Story last updated at 1:59 p.m. Thursday, May 30, 2002

Dancers interpret Bishop's Beach
by Carey James
Staff Writer

photo: entertainment
  Photo by Alejandro Barragan
Dancers with the "Look Again" project.  
Bishop's Beach has long been a pulse of Homer, from the early 1900s when the entrance to the slough provided safe docking, to today when low tides turn the beach into a playground, a ceremonial site as well as the source of stones for gardens and coal for fires.

A dance troupe has undertaken the daunting task of reflecting the beach's many uses as well as the community's connection to this multifunctional place as part of a series of performances stretching from Homer to Fairbanks.

"Look Again," an interpretive dance series organized and performed by the University of Alaska Theatre and Dance department, will be performed on Bishop's Beach at low tide on Saturday from 2-4:30 p.m. About 12 dancers, including recent Homer High School graduate Mariah Thomas, are expected to perform the thematic dance.

The dance production is part of a series of six site-specific movement-based performances that will interpret spots in Fairbanks, Anchorage and Homer. The project is the brainchild of Associate Professor Jill Flanders Crosby of the University of Alaska Anchorage Department of Theatre and Dance, who has brought nationally recognized director and choreographer Brian Jeffery of Chicago to Alaska to work on "Look Again."

In addition, artists, historians, architects, scholars, writers and performers have all contributed to the project. Among those is Bunnell Street Gallery's Executive Director, Asia Freeman, who said she met Crosby and Jeffery after they came to the gallery following a walk on the beach.

"We found we could really understand each other," Freeman said.

For her, Freeman said, the beach not only holds the footprints of today, but those of the past.

"Bishop's Beach seems to embody an intersection of community attachments. Its history as a convenient

resource to our pioneering roots has slowly inspired increasing recreational and subsistence use to the point where now we must consider the sedimentary impact of multi-use," she said. "What (the dancers) wish to do is imply the whole history and diversity of (the beach's) uses on an emotional level."

Freeman said the fact that the beach's use has been examined more closely during the past year through the city's beach policy task force only makes its selection as one of the "Look Again" sites more appropriate.

"Walking on the beach, at times I feel that it's getting worn out, loved to death, a long scar marking the edge of what humans can easily access. At other times, the durability of the beach, its beauty in all seasons inspires faith in my own durability. For these reasons, and all the expectations we have of this site," she said. "The recent discussion has added another layer to our relationship to the beach."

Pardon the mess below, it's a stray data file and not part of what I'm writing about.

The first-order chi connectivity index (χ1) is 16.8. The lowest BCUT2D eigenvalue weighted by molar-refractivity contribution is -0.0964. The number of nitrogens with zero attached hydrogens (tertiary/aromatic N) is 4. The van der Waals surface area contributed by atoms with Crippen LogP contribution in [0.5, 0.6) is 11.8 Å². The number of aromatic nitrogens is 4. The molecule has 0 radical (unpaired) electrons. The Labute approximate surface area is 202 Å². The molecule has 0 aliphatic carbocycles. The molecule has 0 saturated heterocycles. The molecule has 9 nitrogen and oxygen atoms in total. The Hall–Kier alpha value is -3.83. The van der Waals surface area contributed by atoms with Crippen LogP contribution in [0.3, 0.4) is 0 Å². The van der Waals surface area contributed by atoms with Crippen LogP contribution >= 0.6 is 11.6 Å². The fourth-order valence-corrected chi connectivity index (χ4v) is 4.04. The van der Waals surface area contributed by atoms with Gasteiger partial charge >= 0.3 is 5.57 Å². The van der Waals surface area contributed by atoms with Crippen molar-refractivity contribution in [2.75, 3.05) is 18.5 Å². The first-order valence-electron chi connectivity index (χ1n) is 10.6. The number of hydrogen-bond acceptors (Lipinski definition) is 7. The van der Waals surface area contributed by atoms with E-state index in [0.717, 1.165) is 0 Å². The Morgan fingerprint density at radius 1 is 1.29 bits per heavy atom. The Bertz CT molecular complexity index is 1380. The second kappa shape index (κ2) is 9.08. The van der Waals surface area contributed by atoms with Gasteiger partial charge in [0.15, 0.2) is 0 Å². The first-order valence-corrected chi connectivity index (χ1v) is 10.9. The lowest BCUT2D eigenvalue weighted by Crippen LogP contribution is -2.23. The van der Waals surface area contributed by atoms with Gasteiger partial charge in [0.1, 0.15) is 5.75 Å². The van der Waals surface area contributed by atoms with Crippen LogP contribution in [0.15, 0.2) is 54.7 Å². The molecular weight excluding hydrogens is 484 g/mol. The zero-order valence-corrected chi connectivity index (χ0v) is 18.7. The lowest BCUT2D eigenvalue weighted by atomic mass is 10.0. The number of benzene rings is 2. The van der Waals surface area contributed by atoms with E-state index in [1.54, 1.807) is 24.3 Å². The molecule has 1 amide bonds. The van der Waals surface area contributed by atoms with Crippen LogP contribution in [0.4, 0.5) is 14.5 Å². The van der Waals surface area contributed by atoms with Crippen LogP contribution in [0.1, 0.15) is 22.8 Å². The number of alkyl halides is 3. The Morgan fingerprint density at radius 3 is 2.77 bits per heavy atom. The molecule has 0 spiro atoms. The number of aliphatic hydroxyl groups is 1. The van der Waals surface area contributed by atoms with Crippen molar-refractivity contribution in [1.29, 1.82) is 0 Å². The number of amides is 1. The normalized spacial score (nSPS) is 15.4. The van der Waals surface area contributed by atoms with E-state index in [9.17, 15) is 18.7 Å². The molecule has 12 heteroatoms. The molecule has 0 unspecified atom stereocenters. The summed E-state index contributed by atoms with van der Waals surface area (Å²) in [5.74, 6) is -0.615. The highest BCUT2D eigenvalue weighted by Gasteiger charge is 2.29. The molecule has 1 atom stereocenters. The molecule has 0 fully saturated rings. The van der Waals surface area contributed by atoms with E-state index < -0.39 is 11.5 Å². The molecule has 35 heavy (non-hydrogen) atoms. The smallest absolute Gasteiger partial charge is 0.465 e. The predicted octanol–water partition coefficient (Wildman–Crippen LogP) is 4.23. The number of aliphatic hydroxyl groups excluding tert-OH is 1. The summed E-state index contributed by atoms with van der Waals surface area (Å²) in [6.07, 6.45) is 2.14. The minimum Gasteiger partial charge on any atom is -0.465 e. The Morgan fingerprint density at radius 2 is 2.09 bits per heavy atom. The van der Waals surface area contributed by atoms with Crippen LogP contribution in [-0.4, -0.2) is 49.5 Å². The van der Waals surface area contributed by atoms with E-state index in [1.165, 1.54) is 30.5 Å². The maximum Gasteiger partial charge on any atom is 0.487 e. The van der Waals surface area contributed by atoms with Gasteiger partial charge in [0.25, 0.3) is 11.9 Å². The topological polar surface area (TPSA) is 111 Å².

Freeman said, however, that while some people may see the performance as an environmental statement, dance, like any art form, is fully interpretative.

"Dance is just dance. It can have a political interpretation, but that's just an interpretation of it," she said. "Perhaps the "mute" and poetic language of dance can empathetically speak for the beach and some of its stories."

Dancers will focus on rehearsed themes, Freeman said, but the entire work is not a rehearsed one. Dancers will react within the themes, making the performance a one-time event.

After the dance, an informal discussion about the performance will be held at the Bunnell Street Gallery at 7 p.m. Saturday. Freeman said the directors of "Look Again" are eager to involve the community, hear feedback and thoughts about the site-specific performance as well as about Bishop's Beach.

"A primary purpose of the 'Look Again' project is to provide experiences in which the performing and visual arts will heighten and impact the spectator's awareness to their sense of place," said promotional literature provided by the events organizers. "It is with this intention that we join performance, installation and the environment for display, discussion and


In addition to Homer, the dancers will perform in Anchorage at Ship Creek, on the Tony Knowles Coastal Trail, on the mud flats and in a downtown vacant lot and in Fairbanks at the Chatanika gold dredge. There is also a photo exhibit of the dance sites on display at the Anchorage public library and several discussions will be held in June relating to the project, the environment and our place in it.

For more information on "Look Again," contact the Bunnell Street Gallery at 235-2662.

In conjunction with the performance, two dance workshops will be taught by the dancers in the project. On Friday, a salsa dance workshop will be held at The Studio on Bunnell Avenue at 7 p.m. On Sunday, a modern dance workshop will take place at 11 a.m. at the same location. Each workshop costs $7 for members of the Homer Council on the Arts and Bunnell Street Gallery and $10 for nonmembers. Register at the council by calling 235-4288.